Another person who influenced me to go further was Neal Nightingale from Sun City Center, Fl. He took up the game at 72 years young and developed a passion for it. Neal just turned 80 and is still playing. He encouraged me to get involved with the usapa and to coach others. I worked with Neal to teach a lesson at my club in Florida and I went on from there. Neal, thanks for giving me the confidence to teach others and become an ambassador of this great game.

Lastly, I met Coach Mo last February and immediately knew I had to do what he was doing for Pickleball. Dick "Mo" Movsessian is the best coach in the game in my opinion and most important he does it all for the love of the game. Many of my ideas are influenced by all the aforementioned individuals but I find myself referring more and more to Mo. "More and More Mo!" I call it creative stealing and you know what, he is thrilled to share.

Thanks to these find gentleman for sharing with me and I hope others will learn what you have taught me in these sessions. Thanks George, Neal and Mo.


I hope you find the following articles/lessons/sessions useful. If these help one teacher or coach introduce the game to student, I will consider my time well worth the effort.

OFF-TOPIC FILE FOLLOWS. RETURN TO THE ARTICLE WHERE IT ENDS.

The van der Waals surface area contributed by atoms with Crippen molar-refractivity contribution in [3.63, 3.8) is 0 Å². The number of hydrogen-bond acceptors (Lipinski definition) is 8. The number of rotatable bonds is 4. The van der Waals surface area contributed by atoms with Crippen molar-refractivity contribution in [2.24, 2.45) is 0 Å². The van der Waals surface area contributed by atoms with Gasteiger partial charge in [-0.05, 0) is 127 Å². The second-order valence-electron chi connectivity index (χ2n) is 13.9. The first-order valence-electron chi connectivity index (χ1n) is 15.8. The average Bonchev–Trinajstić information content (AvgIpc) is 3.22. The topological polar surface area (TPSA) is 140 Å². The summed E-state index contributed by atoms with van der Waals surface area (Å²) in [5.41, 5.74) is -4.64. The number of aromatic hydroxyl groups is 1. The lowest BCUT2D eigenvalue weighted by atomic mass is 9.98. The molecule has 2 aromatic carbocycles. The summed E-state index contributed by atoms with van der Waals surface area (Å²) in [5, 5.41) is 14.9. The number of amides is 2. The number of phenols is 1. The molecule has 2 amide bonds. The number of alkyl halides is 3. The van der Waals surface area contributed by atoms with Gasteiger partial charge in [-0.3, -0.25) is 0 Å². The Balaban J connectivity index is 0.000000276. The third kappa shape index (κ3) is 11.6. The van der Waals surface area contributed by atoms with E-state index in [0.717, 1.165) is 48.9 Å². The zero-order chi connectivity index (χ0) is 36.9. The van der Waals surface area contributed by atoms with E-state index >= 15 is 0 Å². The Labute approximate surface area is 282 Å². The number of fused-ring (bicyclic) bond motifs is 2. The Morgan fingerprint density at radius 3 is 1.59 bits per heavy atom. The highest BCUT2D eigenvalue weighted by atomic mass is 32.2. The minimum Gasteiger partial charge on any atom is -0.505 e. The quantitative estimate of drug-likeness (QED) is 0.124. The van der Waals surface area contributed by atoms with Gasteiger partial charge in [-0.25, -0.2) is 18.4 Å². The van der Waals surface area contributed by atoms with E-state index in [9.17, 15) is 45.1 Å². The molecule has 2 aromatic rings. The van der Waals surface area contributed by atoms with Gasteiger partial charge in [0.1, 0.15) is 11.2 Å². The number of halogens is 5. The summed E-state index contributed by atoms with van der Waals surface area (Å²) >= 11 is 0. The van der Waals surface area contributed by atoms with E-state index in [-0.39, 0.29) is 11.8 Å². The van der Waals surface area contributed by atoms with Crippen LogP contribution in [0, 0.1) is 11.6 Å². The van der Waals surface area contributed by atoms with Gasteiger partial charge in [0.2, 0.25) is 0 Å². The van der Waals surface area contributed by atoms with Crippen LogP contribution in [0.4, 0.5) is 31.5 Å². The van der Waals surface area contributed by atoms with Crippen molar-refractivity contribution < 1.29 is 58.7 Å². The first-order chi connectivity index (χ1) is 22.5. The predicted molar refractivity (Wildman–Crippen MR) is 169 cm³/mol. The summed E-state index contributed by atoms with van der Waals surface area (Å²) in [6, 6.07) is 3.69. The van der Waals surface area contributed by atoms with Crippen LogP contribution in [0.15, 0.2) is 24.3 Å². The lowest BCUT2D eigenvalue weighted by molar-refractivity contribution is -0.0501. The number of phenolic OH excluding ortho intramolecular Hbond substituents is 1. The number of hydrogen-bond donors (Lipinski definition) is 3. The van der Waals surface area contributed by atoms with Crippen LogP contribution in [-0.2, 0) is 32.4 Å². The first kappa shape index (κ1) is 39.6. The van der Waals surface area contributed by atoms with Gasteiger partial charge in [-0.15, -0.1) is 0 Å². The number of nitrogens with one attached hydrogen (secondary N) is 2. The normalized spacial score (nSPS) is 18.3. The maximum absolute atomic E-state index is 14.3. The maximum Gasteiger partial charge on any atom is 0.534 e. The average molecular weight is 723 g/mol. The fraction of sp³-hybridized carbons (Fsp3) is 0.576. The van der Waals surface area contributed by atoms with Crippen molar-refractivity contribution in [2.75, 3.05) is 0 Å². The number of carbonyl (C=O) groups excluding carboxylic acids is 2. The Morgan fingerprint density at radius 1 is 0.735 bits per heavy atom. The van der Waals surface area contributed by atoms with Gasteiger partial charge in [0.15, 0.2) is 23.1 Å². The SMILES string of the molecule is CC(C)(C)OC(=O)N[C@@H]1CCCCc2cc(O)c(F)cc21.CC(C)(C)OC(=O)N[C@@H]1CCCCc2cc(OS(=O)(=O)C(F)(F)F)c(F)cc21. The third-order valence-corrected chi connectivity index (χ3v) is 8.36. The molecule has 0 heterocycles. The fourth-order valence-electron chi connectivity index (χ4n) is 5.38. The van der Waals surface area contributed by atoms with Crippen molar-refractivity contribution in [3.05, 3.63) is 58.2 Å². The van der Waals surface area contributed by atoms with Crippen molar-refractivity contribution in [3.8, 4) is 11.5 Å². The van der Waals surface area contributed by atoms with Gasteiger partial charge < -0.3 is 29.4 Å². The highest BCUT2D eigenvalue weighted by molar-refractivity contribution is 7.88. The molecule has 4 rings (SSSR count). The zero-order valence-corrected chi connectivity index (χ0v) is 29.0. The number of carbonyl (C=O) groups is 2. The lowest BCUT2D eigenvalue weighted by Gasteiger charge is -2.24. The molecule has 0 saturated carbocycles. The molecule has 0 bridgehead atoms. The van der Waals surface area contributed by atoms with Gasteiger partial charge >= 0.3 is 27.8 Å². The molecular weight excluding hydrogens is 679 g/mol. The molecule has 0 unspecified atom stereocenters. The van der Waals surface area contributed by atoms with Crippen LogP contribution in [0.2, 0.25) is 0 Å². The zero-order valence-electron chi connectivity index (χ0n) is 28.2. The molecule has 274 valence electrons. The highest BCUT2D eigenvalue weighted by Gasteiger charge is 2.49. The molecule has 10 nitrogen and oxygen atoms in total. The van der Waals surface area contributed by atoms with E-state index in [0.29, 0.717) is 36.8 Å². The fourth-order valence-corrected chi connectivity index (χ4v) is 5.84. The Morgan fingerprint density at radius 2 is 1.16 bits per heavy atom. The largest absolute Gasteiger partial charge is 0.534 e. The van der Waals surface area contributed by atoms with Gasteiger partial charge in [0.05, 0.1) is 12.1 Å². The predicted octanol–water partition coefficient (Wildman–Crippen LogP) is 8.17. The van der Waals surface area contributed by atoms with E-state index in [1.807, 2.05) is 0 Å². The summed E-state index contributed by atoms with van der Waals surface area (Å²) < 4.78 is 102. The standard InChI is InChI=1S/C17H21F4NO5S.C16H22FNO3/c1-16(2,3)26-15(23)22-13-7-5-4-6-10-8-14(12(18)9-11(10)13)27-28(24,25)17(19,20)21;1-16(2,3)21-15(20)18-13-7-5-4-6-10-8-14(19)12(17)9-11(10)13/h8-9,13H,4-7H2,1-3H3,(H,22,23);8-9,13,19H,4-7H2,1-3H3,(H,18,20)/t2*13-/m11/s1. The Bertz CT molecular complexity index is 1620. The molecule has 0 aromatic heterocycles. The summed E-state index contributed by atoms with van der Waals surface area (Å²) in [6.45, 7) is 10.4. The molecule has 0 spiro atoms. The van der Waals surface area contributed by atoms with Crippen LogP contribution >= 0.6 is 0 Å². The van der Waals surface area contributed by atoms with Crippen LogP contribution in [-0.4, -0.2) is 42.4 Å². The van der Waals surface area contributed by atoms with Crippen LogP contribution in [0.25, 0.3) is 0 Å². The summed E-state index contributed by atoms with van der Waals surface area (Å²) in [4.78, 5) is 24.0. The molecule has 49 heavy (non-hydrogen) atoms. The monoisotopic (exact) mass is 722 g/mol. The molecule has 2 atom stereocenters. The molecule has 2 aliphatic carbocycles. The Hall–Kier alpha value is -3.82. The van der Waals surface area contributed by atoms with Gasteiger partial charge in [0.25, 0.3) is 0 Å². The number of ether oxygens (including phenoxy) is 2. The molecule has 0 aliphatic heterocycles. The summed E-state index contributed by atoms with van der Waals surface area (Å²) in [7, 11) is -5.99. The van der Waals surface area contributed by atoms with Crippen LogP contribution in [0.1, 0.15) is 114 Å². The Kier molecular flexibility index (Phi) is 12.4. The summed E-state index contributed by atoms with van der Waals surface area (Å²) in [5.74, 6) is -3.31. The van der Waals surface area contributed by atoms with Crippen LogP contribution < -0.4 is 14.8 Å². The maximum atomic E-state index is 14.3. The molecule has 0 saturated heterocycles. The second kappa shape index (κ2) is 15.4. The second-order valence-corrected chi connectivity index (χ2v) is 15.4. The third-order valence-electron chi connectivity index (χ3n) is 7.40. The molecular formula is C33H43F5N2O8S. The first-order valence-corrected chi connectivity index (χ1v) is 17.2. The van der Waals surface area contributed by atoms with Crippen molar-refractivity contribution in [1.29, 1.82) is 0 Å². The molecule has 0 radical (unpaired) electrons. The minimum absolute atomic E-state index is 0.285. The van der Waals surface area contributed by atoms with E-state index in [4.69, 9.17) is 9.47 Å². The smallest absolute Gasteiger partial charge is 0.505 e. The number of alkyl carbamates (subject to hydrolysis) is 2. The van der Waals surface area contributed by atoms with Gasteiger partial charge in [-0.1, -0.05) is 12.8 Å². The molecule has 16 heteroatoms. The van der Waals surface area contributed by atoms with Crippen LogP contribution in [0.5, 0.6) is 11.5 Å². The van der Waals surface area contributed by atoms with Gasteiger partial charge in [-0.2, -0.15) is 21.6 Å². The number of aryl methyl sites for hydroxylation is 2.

• The Basic Rules of Pickleball

  • Positioning and Scoring in Pickleball

  • The Proper Forehand Technique

  • Executing a Good Backhand

  • Playing at the NV Line

  • Turning Practising Pickleball Shots Into Fun
  • 1 comment:

    badmiyagi .s said...

    Pickleball is fun and exercise. However, I find some areas of extreme frustration. Mainly I find a lot of players forget the score or whose turn it is to serve etc.
    I get more tired from trying desperately, and constantly to keep them straight on all of these things. These are not all older players because it has caught on with the younger age groups. I believe it's because of all these numbers thrown in to the mix, kinda like a series of lottery numbers.
    I sometimes tell them that if they say all three numbers correctly, it's like hitting the jackpot!
    The fix for this is simple. First serve, second serve and service over can only help alleviate this problem.
    The other thing is everyone on the far side of the court insists on calling the lines. At some point you have to trust that players would be honest enough to call them correctly and honestly. That's what sportsmanship is,and they do that in tennis and badminton all the time. Why not in Pickleball? All of these take away from Pickleball's image as a sport and make it just a game. Can someone comment on all of this and give an opinion and make some suggestions to smooth out these rough edges. Such a waste of time.
    Look, I do understand that not everyone is competitive. Even so would it not be advisable to learn the proper way to play the game. It would be a shame to lose out.
    I still enjoy playing and try not to let it take away from the enthusiasm and awareness I bring to where I play.